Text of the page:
Friday, March 12, 2010

More on The Two Sonny Simmons Musics: Sonny the Great

A few posts ago we criticized the idea that Sonny Simmons, saxophonist and free jazz master, is somehow diminished and unworthy in the second phase of his career. Yes, there is the wonderful music he made from around 1962 to 1970, then after a lesser presence, a second phase of his career that lasts up to today.

The Ayler Records release covered in that post was a free blowing trio date, and I argued that, once you understood the sort of session involved, that it was in no way a lesser Sonny sounding off there.

Today we look at another session, from 1996, and it is of the more ambitious, carefully conceived sort of dates with compositional elements of a high caliber and a free but structured group situation. It's a quartet of Simmons on tenor, Michael Marcus on C-melody sax and manzello, Steve Neil, bass, and ex-Ornettian Charles Moffett on drums.

The album is Judgement Day, and it's still in print, on CIMP Records.

The group is really up to the challenge of playing with Sonny at full steam. Moffett particularly makes this date a burner. He's all over the place and kicks everyone into overdrive.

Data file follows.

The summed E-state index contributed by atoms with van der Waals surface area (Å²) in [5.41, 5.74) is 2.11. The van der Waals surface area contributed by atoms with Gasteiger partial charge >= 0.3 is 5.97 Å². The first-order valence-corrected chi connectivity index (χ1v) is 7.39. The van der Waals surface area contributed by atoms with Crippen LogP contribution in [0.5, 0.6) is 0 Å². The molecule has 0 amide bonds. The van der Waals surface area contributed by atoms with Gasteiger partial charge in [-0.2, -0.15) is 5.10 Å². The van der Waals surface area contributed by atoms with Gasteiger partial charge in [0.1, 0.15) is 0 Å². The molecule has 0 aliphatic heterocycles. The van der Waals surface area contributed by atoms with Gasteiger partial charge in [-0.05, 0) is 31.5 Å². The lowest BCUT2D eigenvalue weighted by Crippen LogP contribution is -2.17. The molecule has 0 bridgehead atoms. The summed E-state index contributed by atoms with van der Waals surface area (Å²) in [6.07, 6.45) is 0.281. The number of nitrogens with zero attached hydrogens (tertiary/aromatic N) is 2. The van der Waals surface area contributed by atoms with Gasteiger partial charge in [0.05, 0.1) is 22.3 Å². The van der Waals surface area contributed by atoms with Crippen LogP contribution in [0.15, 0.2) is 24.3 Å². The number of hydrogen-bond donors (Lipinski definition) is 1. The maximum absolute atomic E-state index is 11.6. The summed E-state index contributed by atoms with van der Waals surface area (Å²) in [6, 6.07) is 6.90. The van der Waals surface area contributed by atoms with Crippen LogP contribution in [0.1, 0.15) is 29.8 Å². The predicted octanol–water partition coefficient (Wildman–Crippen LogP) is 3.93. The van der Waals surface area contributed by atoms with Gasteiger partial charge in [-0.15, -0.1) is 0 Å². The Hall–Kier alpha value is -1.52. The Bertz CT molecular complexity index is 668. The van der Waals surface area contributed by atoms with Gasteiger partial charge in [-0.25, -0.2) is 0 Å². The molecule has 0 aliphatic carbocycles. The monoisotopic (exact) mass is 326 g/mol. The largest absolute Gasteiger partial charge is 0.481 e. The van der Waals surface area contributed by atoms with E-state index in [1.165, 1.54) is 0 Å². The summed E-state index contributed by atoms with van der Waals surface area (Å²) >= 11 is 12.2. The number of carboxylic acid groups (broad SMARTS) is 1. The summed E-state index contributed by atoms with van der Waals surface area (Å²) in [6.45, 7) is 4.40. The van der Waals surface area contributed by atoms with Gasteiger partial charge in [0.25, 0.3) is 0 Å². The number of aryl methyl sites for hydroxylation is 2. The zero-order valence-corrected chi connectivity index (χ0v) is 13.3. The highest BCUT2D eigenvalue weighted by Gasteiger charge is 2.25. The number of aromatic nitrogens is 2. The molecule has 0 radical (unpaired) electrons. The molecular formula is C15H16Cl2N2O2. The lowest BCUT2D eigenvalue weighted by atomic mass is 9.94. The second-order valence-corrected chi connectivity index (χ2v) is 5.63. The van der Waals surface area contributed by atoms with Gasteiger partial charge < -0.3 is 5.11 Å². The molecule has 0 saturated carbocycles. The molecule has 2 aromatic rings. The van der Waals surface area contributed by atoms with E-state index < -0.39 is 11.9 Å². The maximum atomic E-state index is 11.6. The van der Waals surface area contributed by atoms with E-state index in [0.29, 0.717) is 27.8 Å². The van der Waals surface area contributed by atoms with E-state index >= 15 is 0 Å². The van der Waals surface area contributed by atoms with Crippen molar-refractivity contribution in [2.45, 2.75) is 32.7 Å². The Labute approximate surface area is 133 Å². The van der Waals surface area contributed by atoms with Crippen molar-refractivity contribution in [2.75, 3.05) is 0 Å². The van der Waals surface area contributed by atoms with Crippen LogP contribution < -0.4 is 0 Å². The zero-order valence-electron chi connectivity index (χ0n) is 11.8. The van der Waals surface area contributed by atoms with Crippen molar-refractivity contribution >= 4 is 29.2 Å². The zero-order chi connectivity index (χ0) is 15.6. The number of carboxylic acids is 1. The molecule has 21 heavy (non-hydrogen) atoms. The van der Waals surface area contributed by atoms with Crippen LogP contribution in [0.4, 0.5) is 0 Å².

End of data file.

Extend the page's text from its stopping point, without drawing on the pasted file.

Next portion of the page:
But it's Sonny the writer-conceptualist and Sonny the sax master that really come across on this very fine sounding recording.

IS he a lesser artist on this date? NOOOOOOO. He kicks blank as much or even more than he did in his first career phase. If you love Sonny, this is indispensable. If you don't know Sonny, this is indispensable. If you don't want to hear this music because you have preconceptions about it, that's understandable. But you will be missing out. And that saddens me.


  1. Thanks for addressing the issue! Since 2000 alone Simmons has released over 30 albums! I'm a long-time fan but a recent convert - the 2000s precisely - and am still puzzled nobody pays attention! Check also his stuff with J.Shurdut, his duet with Bobby Few, and his album with symphony orchestra (from Norway)... All of that is way more surprising and diverse than anybody's output... Seems there's the same problem with a guy like John Tchicai: he's tried church music, heavy metal, electronica, and people are still stuck on his Fontana output. Hey out there, they are not dead YET!

  2. I agree. It seems that when artists cannot be easily pigeonholed they do not always get the critical attention they deserve. Also, of course, we have been in a period where "Young Turks" get the lion's share of attention even though older artists may be doing some of their best work. That certainly applies to Simmons and Tchicai. I appreciate the feedback! Thanks.